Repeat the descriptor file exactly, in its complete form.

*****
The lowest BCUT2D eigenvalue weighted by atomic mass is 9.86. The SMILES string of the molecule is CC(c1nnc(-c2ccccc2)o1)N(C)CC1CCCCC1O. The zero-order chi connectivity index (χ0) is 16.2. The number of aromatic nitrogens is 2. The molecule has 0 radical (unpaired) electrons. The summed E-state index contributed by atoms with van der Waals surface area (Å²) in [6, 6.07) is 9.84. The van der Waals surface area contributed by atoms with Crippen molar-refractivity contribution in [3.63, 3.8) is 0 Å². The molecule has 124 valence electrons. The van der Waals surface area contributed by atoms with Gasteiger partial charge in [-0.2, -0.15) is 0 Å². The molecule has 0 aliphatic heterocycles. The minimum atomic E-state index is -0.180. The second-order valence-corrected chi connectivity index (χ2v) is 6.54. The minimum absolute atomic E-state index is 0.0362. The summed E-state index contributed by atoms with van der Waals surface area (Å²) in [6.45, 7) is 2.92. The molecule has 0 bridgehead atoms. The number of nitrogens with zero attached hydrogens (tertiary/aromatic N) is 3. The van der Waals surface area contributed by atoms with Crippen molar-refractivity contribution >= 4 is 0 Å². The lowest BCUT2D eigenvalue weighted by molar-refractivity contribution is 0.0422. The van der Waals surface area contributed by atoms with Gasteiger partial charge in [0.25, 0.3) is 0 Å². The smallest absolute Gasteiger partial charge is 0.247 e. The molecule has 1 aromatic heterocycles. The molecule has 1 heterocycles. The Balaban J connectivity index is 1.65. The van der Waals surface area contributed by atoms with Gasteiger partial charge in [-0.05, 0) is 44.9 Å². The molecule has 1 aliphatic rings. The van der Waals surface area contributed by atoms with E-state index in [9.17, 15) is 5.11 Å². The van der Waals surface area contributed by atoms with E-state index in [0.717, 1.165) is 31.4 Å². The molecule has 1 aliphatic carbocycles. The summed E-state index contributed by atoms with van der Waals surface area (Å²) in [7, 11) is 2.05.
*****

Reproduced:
The lowest BCUT2D eigenvalue weighted by atomic mass is 9.86. The SMILES string of the molecule is CC(c1nnc(-c2ccccc2)o1)N(C)CC1CCCCC1O. The zero-order chi connectivity index (χ0) is 16.2. The number of aromatic nitrogens is 2. The molecule has 0 radical (unpaired) electrons. The summed E-state index contributed by atoms with van der Waals surface area (Å²) in [6, 6.07) is 9.84. The van der Waals surface area contributed by atoms with Crippen molar-refractivity contribution in [3.63, 3.8) is 0 Å². The molecule has 124 valence electrons. The van der Waals surface area contributed by atoms with Gasteiger partial charge in [-0.2, -0.15) is 0 Å². The molecule has 0 aliphatic heterocycles. The minimum atomic E-state index is -0.180. The second-order valence-corrected chi connectivity index (χ2v) is 6.54. The minimum absolute atomic E-state index is 0.0362. The summed E-state index contributed by atoms with van der Waals surface area (Å²) in [6.45, 7) is 2.92. The molecule has 0 bridgehead atoms. The number of nitrogens with zero attached hydrogens (tertiary/aromatic N) is 3. The van der Waals surface area contributed by atoms with Crippen molar-refractivity contribution >= 4 is 0 Å². The lowest BCUT2D eigenvalue weighted by molar-refractivity contribution is 0.0422. The van der Waals surface area contributed by atoms with Gasteiger partial charge in [0.25, 0.3) is 0 Å². The smallest absolute Gasteiger partial charge is 0.247 e. The molecule has 1 aromatic heterocycles. The molecule has 1 heterocycles. The Balaban J connectivity index is 1.65. The van der Waals surface area contributed by atoms with Gasteiger partial charge in [-0.05, 0) is 44.9 Å². The molecule has 1 aliphatic rings. The van der Waals surface area contributed by atoms with E-state index in [9.17, 15) is 5.11 Å². The van der Waals surface area contributed by atoms with E-state index in [0.717, 1.165) is 31.4 Å². The molecule has 1 aliphatic carbocycles. The summed E-state index contributed by atoms with van der Waals surface area (Å²) in [7, 11) is 2.05.